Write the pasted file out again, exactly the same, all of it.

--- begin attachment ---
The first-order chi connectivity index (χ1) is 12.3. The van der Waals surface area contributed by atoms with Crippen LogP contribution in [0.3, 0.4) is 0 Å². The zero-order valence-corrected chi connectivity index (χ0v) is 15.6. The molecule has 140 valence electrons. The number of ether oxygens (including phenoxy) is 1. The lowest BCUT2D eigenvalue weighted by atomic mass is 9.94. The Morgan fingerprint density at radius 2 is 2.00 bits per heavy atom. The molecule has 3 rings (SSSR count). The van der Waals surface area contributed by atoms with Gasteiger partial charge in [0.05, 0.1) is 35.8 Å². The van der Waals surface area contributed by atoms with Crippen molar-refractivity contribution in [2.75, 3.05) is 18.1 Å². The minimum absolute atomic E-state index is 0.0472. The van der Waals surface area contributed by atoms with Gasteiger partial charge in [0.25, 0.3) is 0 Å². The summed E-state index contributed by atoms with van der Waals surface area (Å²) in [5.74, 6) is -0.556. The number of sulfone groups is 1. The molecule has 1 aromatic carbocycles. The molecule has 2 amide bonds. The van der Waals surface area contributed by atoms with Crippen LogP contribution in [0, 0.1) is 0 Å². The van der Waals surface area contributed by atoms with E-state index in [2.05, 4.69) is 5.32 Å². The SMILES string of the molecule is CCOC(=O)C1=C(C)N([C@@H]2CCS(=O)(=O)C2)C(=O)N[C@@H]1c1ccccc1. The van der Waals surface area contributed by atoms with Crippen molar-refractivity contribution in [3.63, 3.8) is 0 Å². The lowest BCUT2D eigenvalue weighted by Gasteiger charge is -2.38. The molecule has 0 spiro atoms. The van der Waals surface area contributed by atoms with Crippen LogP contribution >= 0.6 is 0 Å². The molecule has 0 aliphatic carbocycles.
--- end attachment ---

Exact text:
The first-order chi connectivity index (χ1) is 12.3. The van der Waals surface area contributed by atoms with Crippen LogP contribution in [0.3, 0.4) is 0 Å². The zero-order valence-corrected chi connectivity index (χ0v) is 15.6. The molecule has 140 valence electrons. The number of ether oxygens (including phenoxy) is 1. The lowest BCUT2D eigenvalue weighted by atomic mass is 9.94. The Morgan fingerprint density at radius 2 is 2.00 bits per heavy atom. The molecule has 3 rings (SSSR count). The van der Waals surface area contributed by atoms with Gasteiger partial charge in [0.05, 0.1) is 35.8 Å². The van der Waals surface area contributed by atoms with Crippen molar-refractivity contribution in [2.75, 3.05) is 18.1 Å². The minimum absolute atomic E-state index is 0.0472. The van der Waals surface area contributed by atoms with Gasteiger partial charge in [0.25, 0.3) is 0 Å². The summed E-state index contributed by atoms with van der Waals surface area (Å²) in [5.74, 6) is -0.556. The number of sulfone groups is 1. The molecule has 1 aromatic carbocycles. The molecule has 2 amide bonds. The van der Waals surface area contributed by atoms with Crippen LogP contribution in [0, 0.1) is 0 Å². The van der Waals surface area contributed by atoms with E-state index in [2.05, 4.69) is 5.32 Å². The SMILES string of the molecule is CCOC(=O)C1=C(C)N([C@@H]2CCS(=O)(=O)C2)C(=O)N[C@@H]1c1ccccc1. The van der Waals surface area contributed by atoms with Crippen molar-refractivity contribution in [3.63, 3.8) is 0 Å². The lowest BCUT2D eigenvalue weighted by Gasteiger charge is -2.38. The molecule has 0 spiro atoms. The van der Waals surface area contributed by atoms with Crippen LogP contribution >= 0.6 is 0 Å². The molecule has 0 aliphatic carbocycles.